Describe the Structure of a Moss Plant

Written by beth asher
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  • Introduction

    Describe the Structure of a Moss Plant

    Mosses are bryophytes, primitive plants believed to be among the first to develop the ability to live on land. Mosses have no vascular tubes to transfer water or nutrients, and no true stems or roots. Environmental water sources and absorption limit their size. The University of Massachusetts estimates there are 14,500 moss species growing in different habitats, all having basically the same structure.

    Simple mosses are among the original land plants (Moss image by Yaroslav Knish from

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    Basic Spores

    The initial moss plant is a spore given off by the sporophyte that forms at the end of the moss plant's "stem." Released spores travel long distances on the wind and remain viable for decades. Spores landing in suitable conditions divide and produce hairy filaments called protonemas, which weave across the growing medium. Sprouting from the spore filaments, gametophytes form, held to the surface by rhizoids.

    Sporophytes produce hundreds of spores (flowering moss image by lugome from

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    Main Structure

    The main moss structure is the gametophyte, a moss's "stem" and "leaves." A moss stem (called the axis) supports leaflike structures (phyllids) that carry out photosynthesis, transforming sunlight into sugars the moss uses for food. Typically arranged in a spiral, moss "leaves" are usually one cell thick with ribs two or more cells thick down their centres. Moss stems end in root-like strands called rhizoids, specialised to hold the moss to its growing surface.

    Mosses have no true leaves (Plant (moss) image by Eugen from

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    Second-Generation Growth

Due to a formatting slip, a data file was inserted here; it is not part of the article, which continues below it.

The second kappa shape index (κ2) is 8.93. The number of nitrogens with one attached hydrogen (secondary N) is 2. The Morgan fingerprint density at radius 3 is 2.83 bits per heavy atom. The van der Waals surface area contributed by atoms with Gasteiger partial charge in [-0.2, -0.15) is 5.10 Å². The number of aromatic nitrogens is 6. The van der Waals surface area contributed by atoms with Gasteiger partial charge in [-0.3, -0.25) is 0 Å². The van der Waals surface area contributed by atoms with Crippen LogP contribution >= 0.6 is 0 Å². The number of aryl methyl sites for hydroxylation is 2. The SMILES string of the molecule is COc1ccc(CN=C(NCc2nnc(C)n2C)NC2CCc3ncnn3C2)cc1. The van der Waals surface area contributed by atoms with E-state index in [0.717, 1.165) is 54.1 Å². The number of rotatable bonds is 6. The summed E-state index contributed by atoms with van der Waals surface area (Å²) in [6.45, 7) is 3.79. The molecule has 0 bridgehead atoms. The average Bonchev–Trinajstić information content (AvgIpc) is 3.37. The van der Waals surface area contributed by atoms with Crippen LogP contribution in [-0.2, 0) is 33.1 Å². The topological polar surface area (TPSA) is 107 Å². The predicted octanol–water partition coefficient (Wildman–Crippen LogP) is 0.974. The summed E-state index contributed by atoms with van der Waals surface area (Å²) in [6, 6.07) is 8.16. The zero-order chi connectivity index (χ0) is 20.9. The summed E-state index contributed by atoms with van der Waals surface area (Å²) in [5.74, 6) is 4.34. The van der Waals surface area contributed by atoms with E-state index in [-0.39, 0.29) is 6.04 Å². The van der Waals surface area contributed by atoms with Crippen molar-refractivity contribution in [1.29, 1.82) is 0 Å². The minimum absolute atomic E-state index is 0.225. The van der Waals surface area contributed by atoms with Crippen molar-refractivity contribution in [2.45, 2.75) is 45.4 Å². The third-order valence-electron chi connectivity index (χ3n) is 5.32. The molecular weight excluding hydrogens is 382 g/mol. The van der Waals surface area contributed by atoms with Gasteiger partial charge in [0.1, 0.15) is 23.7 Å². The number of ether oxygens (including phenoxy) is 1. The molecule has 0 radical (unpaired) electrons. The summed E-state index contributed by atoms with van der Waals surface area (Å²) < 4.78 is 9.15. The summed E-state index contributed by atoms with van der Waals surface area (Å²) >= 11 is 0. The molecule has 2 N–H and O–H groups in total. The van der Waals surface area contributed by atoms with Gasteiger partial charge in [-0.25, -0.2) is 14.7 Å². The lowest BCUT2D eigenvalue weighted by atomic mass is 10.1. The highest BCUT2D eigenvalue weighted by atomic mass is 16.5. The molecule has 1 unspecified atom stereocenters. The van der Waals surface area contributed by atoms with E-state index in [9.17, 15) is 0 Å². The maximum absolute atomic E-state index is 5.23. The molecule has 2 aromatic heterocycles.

The second moss structure is really a second generation. Moss plants reproduce sexually using separate plants produced at different times. This is indicated in the name endings. "The termination '-phyte' means 'plant,' so the gametophyte is the 'gamete plant' and the sporophyte is the 'spore plant,'" Heino Lepp of the Australian National Botanic Garden reports in his article, "What is a Bryophyte?" Gametophytes are tipped with either inverted cone-shaped areas (archegonia) or male reproductive organs (antheridia). Released sperm (antherizoids) need water since they swim to the archegonium. Sprouting from the gametophyte tip after fertilisation, a sporophyte holds itself in place by anchoring a foot in the archegonium.

    Sporophytes growing from gametophytes (moss image by Alison Bowden from

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    Spore-Bearing Parts

    The sporophyte stalk, called the seta, bears the sporangium (spore capsule) on its tip. One sporangium may produce up to a million spores. Maturing spore capsules are guarded by a covering called the calyptra that shrivels and falls off when the spores are mature. A cap called the operculum tops the capsule's opening under the calyptra. The capsule opening (peristome) can have teeth that help hold it closed. Matured spores are released when the capsule top ruptures and drift off to form new plants.

    Sporangia held aloft by the seta (moss - macro shot image by Jaroslav Machacek from

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    Asexual Reproductive Parts

    Mosses don't depend on only sexual reproduction. Gametophytes have balls of unspecialised cells, called gemmae, attached to them. If broken off each, simple cell can bud to form a protonema that sends out lateral shoots. New gametophytes develop from the shoots, ensuring the moss's survival. Their simple structure and multiple reproductive methods allow mosses to thrive from the Arctic Circle to the equator.

    One protonema produces many shoots (green moss image by Furan from

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